The first step was to be trained in their various experiments and how to explain them to children. Coming from science, I never once looked at the instruction booklet. I already knew the three pillars a fire needs, or why dry ice turns from solid to gas and did not need to re-learn it. In fact, I helped teach others why certain reactions or experiments worked, where the booklet did not explain it correctly (and there were more than a few instances of that).

The next step was creating a unique nickname that the kids could call you, such as Atomic Allison or Rocket Rose. Sadly, Dynamite David was taken, as was Dinosaur Dave.

So, I ended up being, after a process of elimination, “Dynamo Dave.”
I cannot tell you how many times kids asked what a dynamo was.

Dynamo Dave in all his glory at a Halloween party (blood is fake, just fyi)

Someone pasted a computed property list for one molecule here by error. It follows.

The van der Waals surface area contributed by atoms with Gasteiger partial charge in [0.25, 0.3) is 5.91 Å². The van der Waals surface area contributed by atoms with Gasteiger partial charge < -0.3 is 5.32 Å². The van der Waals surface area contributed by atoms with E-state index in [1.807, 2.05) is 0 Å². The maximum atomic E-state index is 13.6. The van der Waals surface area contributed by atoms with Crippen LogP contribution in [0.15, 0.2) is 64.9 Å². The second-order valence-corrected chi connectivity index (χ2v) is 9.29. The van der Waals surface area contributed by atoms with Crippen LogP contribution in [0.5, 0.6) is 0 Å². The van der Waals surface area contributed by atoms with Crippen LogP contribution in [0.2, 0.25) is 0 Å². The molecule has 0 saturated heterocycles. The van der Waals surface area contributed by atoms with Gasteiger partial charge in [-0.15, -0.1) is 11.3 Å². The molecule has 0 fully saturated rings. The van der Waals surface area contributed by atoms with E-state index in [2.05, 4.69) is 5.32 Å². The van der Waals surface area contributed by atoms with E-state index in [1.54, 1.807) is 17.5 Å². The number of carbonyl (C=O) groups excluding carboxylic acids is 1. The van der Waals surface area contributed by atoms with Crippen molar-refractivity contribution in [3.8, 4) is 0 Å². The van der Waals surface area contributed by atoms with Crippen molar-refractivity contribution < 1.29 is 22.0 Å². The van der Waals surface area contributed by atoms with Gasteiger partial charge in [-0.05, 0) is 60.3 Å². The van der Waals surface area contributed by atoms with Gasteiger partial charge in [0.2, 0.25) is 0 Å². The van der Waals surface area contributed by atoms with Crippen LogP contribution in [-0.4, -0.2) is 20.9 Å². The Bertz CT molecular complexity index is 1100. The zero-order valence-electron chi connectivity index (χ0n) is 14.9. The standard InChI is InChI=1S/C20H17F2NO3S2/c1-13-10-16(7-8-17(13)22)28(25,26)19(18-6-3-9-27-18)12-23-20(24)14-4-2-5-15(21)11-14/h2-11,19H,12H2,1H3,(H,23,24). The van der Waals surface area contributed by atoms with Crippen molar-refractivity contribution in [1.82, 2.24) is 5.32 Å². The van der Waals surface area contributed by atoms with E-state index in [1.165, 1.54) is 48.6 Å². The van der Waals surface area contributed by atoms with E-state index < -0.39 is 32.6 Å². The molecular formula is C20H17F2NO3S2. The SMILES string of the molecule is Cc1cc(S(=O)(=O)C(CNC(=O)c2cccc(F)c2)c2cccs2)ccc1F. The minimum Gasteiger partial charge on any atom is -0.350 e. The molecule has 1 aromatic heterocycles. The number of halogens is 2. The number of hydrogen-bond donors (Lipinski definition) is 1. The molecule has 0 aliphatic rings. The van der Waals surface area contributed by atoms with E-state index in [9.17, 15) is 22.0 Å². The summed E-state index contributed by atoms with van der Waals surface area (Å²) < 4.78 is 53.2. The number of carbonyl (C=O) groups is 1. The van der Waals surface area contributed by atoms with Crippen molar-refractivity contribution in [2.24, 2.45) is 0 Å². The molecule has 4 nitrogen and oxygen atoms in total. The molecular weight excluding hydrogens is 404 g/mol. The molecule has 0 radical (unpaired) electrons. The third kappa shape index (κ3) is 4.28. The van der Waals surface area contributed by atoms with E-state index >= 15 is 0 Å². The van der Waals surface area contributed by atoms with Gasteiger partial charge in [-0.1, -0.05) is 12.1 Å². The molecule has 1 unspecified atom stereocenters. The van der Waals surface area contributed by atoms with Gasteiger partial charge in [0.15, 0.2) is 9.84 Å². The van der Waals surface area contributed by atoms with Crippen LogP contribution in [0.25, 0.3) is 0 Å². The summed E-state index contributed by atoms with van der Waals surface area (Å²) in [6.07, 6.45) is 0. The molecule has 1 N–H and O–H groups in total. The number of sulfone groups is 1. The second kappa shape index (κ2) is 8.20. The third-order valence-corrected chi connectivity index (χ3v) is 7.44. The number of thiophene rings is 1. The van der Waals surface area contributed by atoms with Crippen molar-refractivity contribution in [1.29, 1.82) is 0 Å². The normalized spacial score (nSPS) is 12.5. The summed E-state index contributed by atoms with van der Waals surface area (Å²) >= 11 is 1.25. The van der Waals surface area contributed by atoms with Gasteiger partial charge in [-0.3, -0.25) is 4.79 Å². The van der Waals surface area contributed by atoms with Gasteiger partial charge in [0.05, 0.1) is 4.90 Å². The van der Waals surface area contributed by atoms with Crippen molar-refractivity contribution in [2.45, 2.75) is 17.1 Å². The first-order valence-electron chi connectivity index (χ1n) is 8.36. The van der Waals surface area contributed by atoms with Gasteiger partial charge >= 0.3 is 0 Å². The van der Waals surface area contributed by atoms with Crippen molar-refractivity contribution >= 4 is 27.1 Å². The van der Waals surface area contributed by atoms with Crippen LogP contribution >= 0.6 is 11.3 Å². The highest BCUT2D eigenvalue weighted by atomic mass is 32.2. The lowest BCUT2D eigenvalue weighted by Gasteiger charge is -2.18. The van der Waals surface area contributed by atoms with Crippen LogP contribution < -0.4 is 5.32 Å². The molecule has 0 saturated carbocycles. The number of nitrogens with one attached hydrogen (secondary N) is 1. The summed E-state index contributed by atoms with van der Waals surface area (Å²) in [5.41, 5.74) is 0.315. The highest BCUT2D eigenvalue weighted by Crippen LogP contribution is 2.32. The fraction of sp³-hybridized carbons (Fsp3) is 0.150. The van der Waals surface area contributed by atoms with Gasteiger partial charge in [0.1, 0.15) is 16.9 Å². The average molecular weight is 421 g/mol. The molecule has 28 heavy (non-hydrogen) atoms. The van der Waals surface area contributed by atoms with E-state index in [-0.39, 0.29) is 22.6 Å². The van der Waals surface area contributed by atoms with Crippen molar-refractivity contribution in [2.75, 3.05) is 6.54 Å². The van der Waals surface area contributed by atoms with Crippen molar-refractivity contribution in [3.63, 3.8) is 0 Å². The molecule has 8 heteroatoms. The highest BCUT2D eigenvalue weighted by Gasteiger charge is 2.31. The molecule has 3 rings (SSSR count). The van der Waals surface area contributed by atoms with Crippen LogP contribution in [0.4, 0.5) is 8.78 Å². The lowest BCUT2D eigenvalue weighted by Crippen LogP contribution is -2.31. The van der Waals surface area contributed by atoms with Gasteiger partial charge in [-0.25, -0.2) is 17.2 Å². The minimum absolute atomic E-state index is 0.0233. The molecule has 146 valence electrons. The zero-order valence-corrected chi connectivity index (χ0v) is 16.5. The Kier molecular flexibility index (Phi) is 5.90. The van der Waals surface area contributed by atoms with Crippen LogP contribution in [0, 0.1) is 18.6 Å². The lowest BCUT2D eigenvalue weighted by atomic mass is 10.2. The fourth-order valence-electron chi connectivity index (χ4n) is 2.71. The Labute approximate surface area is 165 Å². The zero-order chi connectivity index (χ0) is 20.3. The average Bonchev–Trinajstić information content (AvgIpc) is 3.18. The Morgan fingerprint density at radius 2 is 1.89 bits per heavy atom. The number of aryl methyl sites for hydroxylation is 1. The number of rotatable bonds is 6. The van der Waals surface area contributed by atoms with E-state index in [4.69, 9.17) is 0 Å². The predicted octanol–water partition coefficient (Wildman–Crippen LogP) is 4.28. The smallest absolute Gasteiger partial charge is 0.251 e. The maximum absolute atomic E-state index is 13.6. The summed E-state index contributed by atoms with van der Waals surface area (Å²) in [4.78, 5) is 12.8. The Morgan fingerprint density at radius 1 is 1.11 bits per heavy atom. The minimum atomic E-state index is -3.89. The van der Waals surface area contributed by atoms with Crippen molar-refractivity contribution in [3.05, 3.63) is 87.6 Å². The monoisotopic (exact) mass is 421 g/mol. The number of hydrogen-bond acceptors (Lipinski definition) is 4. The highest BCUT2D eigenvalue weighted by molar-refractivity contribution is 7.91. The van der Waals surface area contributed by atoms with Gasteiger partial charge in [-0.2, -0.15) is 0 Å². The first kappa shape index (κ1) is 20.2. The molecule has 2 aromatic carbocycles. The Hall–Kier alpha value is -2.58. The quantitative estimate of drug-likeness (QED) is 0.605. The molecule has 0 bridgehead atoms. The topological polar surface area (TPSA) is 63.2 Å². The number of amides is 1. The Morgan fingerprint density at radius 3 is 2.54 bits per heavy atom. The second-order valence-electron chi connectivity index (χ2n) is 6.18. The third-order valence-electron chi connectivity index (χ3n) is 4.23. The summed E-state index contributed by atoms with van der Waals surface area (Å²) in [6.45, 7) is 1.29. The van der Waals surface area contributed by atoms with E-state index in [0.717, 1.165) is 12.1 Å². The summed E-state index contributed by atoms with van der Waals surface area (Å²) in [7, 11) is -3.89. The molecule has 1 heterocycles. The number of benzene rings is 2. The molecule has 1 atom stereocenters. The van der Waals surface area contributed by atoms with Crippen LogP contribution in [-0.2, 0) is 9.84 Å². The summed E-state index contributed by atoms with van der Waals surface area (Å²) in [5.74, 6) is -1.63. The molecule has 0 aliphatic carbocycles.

Very quickly, I was being sent out to children’s birthday parties and running after-school activities. It was actually a lot of fun … at first.

However, there was no variation. You either did kit A, B or C. You could not vary and could not deviate from their approved lesson plans. But, where’s the fun in that, right?

So, I went Frankenstein on the lesson plans for birthday parties.

Taking the specifics that the parents ordered (such as rocketry, the take-home, cotton candy, etc…), I began to cobble together the most interesting and cool experiments that would entertain as well as educate.

I’d start off with a magic trick on the birthday boy or girl that always amazed. Following that, it was time for the cooler stuff – fire.

Being mindful of safety, I would use alcohol to set some paper money afire, as well as have a candle re-light after blowing it out.

The most important thing, to me, was to make sure they kids being entertained were also learning about how fire works, why something happens and what makes it that way.

Following that, if the parents ordered it, I’d move on to dry ice. If not, then I’d do more experiments with fire and chemicals, explaining as I went. I would make beakers and flasks bubble and boil, change colour and spurt out soap … all the while explaining the science behind it as I did.